[xrr rating=4.0/5]Oral histories can be notoriously unreliable: they’re entirely at the mercy of its contributors’ sometimes faulty memories, tendencies to whitewash certain events while mythologizing others and petty desires to settle old scores or otherwise twist the knife a bit. Even the best such books – such as I’ll Sleep When I’m Dead and Please Kill Me – contain their fair share of lies, misdirections and exaggerations. In many ways, for anyone who puts a premium on objective history, these books are often the most dubious places to look.

So for whatever historical veracity such books lack, they should at least be entertaining and give the reader a broad impression of its subject. Kaitlin Fontana’s Fresh at Twenty: The Oral History of Mint Records, 1991-2011 does precisely that, and pretty well to boot. Arranged chronologically, the book includes contributions from most of the Canadian label’s major players, interspersed with short sections written by Fontana that crisply keep the narrative moving along. The success or failure of any oral history largely depends on how skillful an interviewer the author is; here, Fontana clearly knows what questions to ask and how to ask them. It’s this approach that allows individual characters and the label’s defining milestones to emerge in their own unique way in the various recollections from everyone from co-founders Bill Baker and Randy Iwata to numerous band members associated with the label.

Though Fresh at Twenty is frequently a celebration of the label – and to be sure, with a pair of owners who built the label out of little more than a youthful (or boozy) whim and a roster that boasts classic indie release from the likes of cub, the New Pornographers and Neko Case, some anniversary-style celebration is in order – Fontana doesn’t censor criticism of Mint, either. Regardless of the book’s generally convivial tone and heaping piles of adulation thrown at Baker and Iwata, it’s not one-sided; in one of the book’s more memorable quotes, Jeff McCloy of New Town Animals says that it “seemed like so much of Mint was a shrugged shoulder.” It’s not exactly a scathing critique – and indeed, a scant amount of that is to be had in the book – but it does at least prevent Fresh at Twenty from feeling like state-sanctioned propaganda.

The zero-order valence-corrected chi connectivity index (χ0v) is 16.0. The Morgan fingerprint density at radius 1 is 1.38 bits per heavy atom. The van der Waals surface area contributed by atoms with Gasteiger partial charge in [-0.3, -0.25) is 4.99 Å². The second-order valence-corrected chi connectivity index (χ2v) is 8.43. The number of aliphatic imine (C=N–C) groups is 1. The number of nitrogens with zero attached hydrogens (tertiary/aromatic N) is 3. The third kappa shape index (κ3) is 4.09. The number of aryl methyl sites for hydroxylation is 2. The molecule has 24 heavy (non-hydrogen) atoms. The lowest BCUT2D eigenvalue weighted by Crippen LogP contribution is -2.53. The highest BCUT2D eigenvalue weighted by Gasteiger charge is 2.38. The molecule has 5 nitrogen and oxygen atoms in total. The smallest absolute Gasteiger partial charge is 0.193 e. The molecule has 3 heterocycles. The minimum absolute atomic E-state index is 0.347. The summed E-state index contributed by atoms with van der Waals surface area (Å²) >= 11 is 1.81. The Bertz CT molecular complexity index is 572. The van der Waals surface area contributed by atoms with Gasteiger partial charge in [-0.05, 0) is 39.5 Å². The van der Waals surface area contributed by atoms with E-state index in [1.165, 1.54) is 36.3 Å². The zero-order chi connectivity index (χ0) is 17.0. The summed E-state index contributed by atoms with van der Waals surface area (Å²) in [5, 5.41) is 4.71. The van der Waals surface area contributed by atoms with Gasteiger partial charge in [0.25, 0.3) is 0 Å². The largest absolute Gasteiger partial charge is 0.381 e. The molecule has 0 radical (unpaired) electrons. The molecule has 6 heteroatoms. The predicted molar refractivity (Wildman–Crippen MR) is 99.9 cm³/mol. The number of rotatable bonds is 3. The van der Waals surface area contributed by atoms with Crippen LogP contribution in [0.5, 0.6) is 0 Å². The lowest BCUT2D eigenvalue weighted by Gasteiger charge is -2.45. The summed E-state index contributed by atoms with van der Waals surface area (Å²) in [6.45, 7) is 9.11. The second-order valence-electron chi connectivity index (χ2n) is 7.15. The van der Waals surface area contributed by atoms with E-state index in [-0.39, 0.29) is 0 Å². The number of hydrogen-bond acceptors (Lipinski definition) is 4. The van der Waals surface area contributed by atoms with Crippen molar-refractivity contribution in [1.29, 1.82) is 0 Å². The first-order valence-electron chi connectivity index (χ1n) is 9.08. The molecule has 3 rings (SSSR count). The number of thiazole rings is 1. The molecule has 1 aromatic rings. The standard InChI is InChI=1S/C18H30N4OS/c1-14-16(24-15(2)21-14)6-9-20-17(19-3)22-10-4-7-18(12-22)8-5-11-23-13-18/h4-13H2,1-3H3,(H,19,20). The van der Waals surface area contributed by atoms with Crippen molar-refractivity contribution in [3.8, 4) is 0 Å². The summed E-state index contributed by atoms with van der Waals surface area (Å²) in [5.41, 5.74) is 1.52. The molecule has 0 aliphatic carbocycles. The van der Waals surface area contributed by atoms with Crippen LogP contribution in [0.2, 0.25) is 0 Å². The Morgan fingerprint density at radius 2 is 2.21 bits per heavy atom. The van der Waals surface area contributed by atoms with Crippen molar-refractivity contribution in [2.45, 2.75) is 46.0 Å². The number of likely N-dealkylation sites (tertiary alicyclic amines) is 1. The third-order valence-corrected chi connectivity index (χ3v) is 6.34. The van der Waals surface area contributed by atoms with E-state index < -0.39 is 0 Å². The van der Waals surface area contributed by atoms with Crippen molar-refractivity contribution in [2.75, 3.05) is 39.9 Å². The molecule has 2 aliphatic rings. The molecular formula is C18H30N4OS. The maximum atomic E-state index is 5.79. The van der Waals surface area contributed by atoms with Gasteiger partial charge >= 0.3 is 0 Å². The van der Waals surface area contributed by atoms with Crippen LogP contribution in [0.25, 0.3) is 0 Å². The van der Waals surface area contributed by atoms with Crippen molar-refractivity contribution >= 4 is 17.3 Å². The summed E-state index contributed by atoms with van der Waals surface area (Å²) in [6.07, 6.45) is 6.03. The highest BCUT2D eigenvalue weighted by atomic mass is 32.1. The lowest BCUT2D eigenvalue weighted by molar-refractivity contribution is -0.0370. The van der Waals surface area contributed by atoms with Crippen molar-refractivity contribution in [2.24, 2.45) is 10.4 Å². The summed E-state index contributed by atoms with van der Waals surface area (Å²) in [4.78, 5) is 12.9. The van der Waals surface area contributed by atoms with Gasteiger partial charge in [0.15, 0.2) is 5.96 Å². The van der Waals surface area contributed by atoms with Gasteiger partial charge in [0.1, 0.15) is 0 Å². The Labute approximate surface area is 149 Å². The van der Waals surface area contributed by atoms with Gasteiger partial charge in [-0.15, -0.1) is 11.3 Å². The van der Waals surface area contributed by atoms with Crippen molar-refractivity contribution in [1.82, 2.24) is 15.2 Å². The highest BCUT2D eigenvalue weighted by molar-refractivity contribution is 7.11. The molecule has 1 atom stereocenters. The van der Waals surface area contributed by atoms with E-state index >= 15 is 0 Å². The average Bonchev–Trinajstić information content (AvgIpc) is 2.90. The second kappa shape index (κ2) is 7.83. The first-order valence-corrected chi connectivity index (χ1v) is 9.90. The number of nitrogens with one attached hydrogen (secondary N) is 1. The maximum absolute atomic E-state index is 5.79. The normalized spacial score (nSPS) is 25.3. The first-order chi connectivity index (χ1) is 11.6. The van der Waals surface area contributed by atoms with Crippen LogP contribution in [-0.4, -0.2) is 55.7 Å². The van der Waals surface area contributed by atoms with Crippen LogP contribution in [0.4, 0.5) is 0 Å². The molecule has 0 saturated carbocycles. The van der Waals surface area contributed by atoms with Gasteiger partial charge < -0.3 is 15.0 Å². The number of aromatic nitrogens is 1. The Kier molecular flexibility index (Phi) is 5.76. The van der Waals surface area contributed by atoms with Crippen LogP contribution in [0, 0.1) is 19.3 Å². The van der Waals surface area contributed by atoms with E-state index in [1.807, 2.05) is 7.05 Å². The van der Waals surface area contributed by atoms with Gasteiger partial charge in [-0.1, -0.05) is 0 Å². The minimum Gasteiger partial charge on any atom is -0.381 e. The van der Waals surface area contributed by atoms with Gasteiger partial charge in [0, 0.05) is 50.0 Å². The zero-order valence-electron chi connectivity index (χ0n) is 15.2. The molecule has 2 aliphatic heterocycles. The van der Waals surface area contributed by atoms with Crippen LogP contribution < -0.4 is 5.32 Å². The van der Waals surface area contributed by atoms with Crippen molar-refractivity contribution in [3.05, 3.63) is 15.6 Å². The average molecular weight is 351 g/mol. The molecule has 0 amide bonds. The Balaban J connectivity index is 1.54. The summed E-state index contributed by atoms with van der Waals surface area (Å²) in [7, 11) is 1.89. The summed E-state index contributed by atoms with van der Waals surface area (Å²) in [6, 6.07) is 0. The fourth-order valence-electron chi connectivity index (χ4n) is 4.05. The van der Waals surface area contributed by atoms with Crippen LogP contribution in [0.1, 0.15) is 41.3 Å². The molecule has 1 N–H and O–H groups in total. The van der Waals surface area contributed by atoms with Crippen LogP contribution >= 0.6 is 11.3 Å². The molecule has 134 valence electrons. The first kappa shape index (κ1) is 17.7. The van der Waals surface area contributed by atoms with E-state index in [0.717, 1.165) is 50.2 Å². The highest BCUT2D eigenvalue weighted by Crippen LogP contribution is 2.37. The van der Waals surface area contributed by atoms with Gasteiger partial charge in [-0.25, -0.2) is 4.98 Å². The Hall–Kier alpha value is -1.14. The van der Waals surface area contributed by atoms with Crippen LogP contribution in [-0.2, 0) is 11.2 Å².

A few key figures in Mint’s development declined to participate, which is unfortunate and does at times make the book feel somewhat incomplete. The most glaring absence is Case, arguably the biggest indie star the label once had in its stable, and who offers a soppy, very generic statement about her time with Mint (“I have no regrets about my time with Mint, only love…I loved it all”). Fontana shares no blame in this regard, but where the author does slip up is in a general lack of investigation beyond her interviews. Most glaringly, for all the talk about how the label nurtured and expanded the Canadian music scene, when it comes to discussing how Mint albums were critically or commercially received, Fontana’s research is cursory and fails to incorporate a respectable number of publications.

Tucked away on the last page of Fresh at Twenty is a URL that enables the reader to download a playlist of Mint songs. If it’s meant to serve as a validation of the label and its place in indie music, it does the trick and serves as a solid companion to the book itself. Of course, all the usual tour hijinks and inevitable band issues find their way into the Mint saga, but beyond all those stories are heartfelt reminiscences about the label and especially its two founders. History is prone to selective revisionism – oral history even more so – and so while Fresh at Twenty might have the occasional embellishment or misremembered incident, it is nevertheless an engrossing read that wonderfully captures the label’s personality.

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